By Tim Hayes
The slate-gray, indistinct, diluted-milky skies had opened overnight, dumping more than a foot of fresh, soggy, weighty snow onto our house, our tiny back yard, and our relatively reliable Chevy Celebrity.
So out I plodded, having laced up my clodhopper boots and wrapped myself in layers of sweatshirts, parka, tossle-cap and gloves, snow shovel in one hand and car keys in the other. Once a passable trail from the back porch to the driveway had been cleared and salted, the Celebrity next got sprung from its precipitatory prison.
I climbed behind the wheel and rocked that Chevy to and fro until the back tires caught sufficient traction to get into the alley and go for a test run. All through this process, the snow kept falling, so I knew I had more shoveling and sweeping and salting ahead of me.
But on I drove, through city streets unplowed, slipping and skidding and fishtailing my way toward my destination – Allentown Hospital, where our first child would be born. Maybe even that day. Assuming I could get back home that is, where my dear wife sat, great with child, as the Good Book says.
In my rookie days of fatherhood, I had convinced myself that making a test run alone – even though the possibility of getting stuck or having an accident stood pretty high – remained the smart thing to do.
What is it about men getting their wives to the hospital to have a baby? We lose our minds. Looking back now, I’m reminded of that “Dick Van Dyke Show” episode, where Rob Petrie goes to bed fully dressed in a suit and tie, and keeps practicing putting his hat on to leave the house with maximum speed. That’s about how clearly I must have been thinking in our situation, too.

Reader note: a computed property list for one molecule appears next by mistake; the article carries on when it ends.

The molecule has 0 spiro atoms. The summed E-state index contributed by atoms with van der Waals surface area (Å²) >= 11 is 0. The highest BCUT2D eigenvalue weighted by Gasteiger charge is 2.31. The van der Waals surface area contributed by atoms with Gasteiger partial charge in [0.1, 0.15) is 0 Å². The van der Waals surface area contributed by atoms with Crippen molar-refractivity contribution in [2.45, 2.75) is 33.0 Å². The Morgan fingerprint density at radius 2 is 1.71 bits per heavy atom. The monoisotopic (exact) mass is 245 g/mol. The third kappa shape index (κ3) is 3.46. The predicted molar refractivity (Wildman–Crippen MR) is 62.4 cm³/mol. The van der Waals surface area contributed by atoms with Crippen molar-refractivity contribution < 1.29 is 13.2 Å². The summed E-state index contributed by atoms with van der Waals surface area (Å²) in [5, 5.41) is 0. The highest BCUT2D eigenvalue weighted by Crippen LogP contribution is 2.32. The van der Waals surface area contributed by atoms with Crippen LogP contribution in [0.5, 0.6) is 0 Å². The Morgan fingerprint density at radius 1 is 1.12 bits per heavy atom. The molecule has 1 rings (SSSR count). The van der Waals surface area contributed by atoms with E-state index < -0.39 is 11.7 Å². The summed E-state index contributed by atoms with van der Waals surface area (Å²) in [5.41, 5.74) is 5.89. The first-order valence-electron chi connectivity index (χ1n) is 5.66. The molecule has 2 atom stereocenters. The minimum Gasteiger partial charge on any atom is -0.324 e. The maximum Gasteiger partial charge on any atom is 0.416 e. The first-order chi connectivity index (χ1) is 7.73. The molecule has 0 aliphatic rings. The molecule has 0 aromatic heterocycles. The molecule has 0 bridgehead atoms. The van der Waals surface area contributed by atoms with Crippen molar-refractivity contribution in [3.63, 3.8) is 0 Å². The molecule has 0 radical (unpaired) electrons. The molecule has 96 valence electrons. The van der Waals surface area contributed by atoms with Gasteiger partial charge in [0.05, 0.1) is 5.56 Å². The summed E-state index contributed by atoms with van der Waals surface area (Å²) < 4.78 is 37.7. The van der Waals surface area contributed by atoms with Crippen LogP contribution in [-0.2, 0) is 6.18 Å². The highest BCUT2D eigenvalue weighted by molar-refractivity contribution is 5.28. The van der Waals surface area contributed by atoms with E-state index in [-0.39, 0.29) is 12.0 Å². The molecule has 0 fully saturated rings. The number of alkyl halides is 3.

Anyway, thank heaven I made it back home unscathed, because we ended up going to the hospital later that day. This time with the mom-to-be on board.
They got her situated in a pre-birthing room, waiting for the contractions to intensify. And we waited. And waited. And waited. The doctor eventually came in and told us to go home, have a nice dinner, and see if things would start moving along overnight or the next day.
With the dawn, the main event truly got rolling. The doctor broke her water and declared, “You are going to have a baby – today!” After an epidural and some other medications to help things along, at 7:50 p.m., 25 years ago today, our first child – a beautiful, healthy girl – was born.
They tell me that the doctor had me cut the umbilical cord, and I have no reason to doubt their testimony, but I’ll be damned if I can remember doing that. The waves of emotion, amazement, wonder, joy, and a thousand other feelings cascading and crashing through my head and heart by that time were only matched at the birth of our two other children years later.
You wonder whether miracles happen? You wonder whether God exists? Not if you’ve witnessed the birth of your own kids, you don’t. There’s no doubt. None whatsoever.
Since that January evening in 1991, we’ve seen that tiny infant grow and learn and blossom into a confident, intelligent, accomplished, funny, productive young person – just the same as her younger sister and brother have done, each in unique and wonderful ways. I like to think I’ve advanced somewhat from my Rookie Dad period, as well, but that’s not for me to determine, I guess.
We’re lucky that the holidays for us extend a few more days, as we celebrate this birthday each year. Hard to believe 25 years have gone by. In the blink of an eye, my darling girl. Truly, in the blink of an eye. Happy Birthday!
Copyright 2016 Transverse Park Productions LLC and Tim Hayes Consulting